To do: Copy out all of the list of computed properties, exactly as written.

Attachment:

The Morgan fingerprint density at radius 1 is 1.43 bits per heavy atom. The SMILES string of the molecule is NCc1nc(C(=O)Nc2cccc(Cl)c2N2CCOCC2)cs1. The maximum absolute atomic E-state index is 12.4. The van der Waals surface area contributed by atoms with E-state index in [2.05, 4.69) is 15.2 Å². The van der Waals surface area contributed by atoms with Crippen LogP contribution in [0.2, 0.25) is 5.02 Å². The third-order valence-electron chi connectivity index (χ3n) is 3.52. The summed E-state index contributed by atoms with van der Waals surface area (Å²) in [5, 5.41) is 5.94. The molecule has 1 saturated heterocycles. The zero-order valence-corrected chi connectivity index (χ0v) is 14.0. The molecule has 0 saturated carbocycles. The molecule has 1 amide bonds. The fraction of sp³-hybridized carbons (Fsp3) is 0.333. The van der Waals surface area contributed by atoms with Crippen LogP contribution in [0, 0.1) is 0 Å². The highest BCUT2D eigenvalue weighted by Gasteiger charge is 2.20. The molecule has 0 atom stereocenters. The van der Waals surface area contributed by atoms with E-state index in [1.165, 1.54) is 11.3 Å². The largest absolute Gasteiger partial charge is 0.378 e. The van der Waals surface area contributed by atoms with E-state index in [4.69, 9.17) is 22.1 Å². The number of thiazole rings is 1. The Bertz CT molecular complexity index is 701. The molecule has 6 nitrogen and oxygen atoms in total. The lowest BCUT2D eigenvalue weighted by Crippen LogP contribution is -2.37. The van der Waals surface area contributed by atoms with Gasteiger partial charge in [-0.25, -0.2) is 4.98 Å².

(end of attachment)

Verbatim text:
The Morgan fingerprint density at radius 1 is 1.43 bits per heavy atom. The SMILES string of the molecule is NCc1nc(C(=O)Nc2cccc(Cl)c2N2CCOCC2)cs1. The maximum absolute atomic E-state index is 12.4. The van der Waals surface area contributed by atoms with E-state index in [2.05, 4.69) is 15.2 Å². The van der Waals surface area contributed by atoms with Crippen LogP contribution in [0.2, 0.25) is 5.02 Å². The third-order valence-electron chi connectivity index (χ3n) is 3.52. The summed E-state index contributed by atoms with van der Waals surface area (Å²) in [5, 5.41) is 5.94. The molecule has 1 saturated heterocycles. The zero-order valence-corrected chi connectivity index (χ0v) is 14.0. The molecule has 0 saturated carbocycles. The molecule has 1 amide bonds. The fraction of sp³-hybridized carbons (Fsp3) is 0.333. The van der Waals surface area contributed by atoms with Crippen LogP contribution in [0, 0.1) is 0 Å². The highest BCUT2D eigenvalue weighted by Gasteiger charge is 2.20. The molecule has 0 atom stereocenters. The van der Waals surface area contributed by atoms with E-state index in [1.165, 1.54) is 11.3 Å². The largest absolute Gasteiger partial charge is 0.378 e. The van der Waals surface area contributed by atoms with E-state index in [4.69, 9.17) is 22.1 Å². The number of thiazole rings is 1. The Bertz CT molecular complexity index is 701. The molecule has 6 nitrogen and oxygen atoms in total. The lowest BCUT2D eigenvalue weighted by Crippen LogP contribution is -2.37. The van der Waals surface area contributed by atoms with Gasteiger partial charge in [-0.25, -0.2) is 4.98 Å².